When it came to jabbing time, I stated my personal stance on needles to Amy; I hate them immensely and they should be avoided at all costs. Unfortunately, when you are receiving chemotherapy and have big juicy veins, as I do, it’s tough sh*t – you’re getting a needle. So, I asked very politely if she could use a little needle and not one of those big horse needles I was jabbed with when I had to have my pre-treatment heart-scan. That baby brought me to tears. So Miss Amy was very kind and offered to use a children’s needle, which I cordially agreed to (like I had a choice)!

Funnily, Amy offered me the option of having my finger nails and toes dipped in ice buckets while I received my first chemo drug ‘Taxotere’. Apparently, it can cause a side effect whereby your finger and toe nails can lift and get infections under them. I am all for minimising any future side effects and pain, so into the ice they went for about two hours while the Taxotere dripped into my veins. To distract myself from the coldness, I watched ‘The Love Guru’ on DVD; nothing like a comedy as a great distraction from the numbing cold. Mike Myers is a genius I tell you!

The Taxotere drug was administered to me slowly at first so the nursing staff could watch for any allergic reactions that I may have. I didn’t have any reaction so it was full steam ahead for administering this drug. My veins were then flushed out before starting the next chemo drug on the menu, Carboplatin. As this drug started to drip through slowly, I began to panic. It felt as thought my heart was pounding, my chest felt tight and I started to cough a bit. To be on the safe side, I was given Phenergan and Hydrocortisol intravenously, which made me drift off to sleep. So I spent the rest of the afternoon in a lovely slumber, waking only briefly when my IV’s were changed to flush out my veins and then to give me my third drug, Herceptin.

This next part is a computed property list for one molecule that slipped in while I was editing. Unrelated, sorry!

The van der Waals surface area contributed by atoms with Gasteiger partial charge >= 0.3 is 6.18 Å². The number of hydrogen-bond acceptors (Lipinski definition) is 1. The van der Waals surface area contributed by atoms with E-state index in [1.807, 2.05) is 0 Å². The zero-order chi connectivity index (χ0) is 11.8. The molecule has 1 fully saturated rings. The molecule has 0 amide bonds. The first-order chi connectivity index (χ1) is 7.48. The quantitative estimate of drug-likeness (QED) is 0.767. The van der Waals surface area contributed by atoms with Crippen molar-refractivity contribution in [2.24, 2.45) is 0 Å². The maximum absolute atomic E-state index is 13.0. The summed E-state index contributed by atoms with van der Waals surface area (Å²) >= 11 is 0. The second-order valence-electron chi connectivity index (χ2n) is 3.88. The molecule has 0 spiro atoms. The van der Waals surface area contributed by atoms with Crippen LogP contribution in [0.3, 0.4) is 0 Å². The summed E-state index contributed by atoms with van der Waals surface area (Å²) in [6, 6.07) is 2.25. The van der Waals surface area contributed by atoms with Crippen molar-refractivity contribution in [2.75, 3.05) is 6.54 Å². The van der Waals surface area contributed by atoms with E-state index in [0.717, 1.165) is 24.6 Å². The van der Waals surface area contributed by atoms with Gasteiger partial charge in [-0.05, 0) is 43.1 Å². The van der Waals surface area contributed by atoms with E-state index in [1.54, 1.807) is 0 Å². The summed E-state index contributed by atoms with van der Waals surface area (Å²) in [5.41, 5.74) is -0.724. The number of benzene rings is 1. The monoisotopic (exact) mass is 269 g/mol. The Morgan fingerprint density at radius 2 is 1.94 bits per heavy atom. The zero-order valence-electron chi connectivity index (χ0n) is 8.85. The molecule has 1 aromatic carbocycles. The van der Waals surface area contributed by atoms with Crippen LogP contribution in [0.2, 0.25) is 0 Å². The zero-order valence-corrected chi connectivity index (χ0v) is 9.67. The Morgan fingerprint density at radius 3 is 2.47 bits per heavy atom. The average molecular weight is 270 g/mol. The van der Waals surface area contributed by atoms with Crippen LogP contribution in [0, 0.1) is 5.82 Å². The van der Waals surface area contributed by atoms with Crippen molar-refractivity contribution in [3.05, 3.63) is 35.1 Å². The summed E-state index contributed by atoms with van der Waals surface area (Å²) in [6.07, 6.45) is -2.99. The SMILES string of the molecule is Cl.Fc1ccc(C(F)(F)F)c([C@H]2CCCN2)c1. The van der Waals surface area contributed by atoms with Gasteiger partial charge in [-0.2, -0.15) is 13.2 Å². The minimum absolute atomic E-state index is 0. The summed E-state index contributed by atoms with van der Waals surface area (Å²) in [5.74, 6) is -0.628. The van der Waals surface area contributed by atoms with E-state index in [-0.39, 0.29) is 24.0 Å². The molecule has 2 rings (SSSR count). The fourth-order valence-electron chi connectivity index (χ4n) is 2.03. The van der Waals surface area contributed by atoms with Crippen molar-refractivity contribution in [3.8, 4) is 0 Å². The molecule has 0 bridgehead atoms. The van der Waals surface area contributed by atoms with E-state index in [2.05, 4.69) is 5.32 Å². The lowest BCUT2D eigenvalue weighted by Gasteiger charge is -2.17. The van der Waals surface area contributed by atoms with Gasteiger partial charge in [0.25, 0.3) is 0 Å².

By the time my chemo session had ended and my veins were flushed out for the last time, it was about 5.15pm – a very long day at the hospital.

I feel really blessed that the nursing staff that looked after me – Amy, Ann and Bev – were so attentive, warm and informative. They took the time to explain how I needed to look after myself when I got home to minimise any side effects over the next few days and clarified how the anti-nausea drugs and steroids I need to take over the next few days may affect me, such as the steroids causing sleeplessness.

All-in-all, my first chemotherapy session was not as traumatic as I may have initially thought, again, I think, due to the wonderful staff and having Craig with me throughout the day for moral support (poor love was bored out of his brain though)!

1 comment:

  1. My compliment for your blog and long life blogger to you,I encourage you to photoblog


    Even week another photo album

    Greetings from Italy,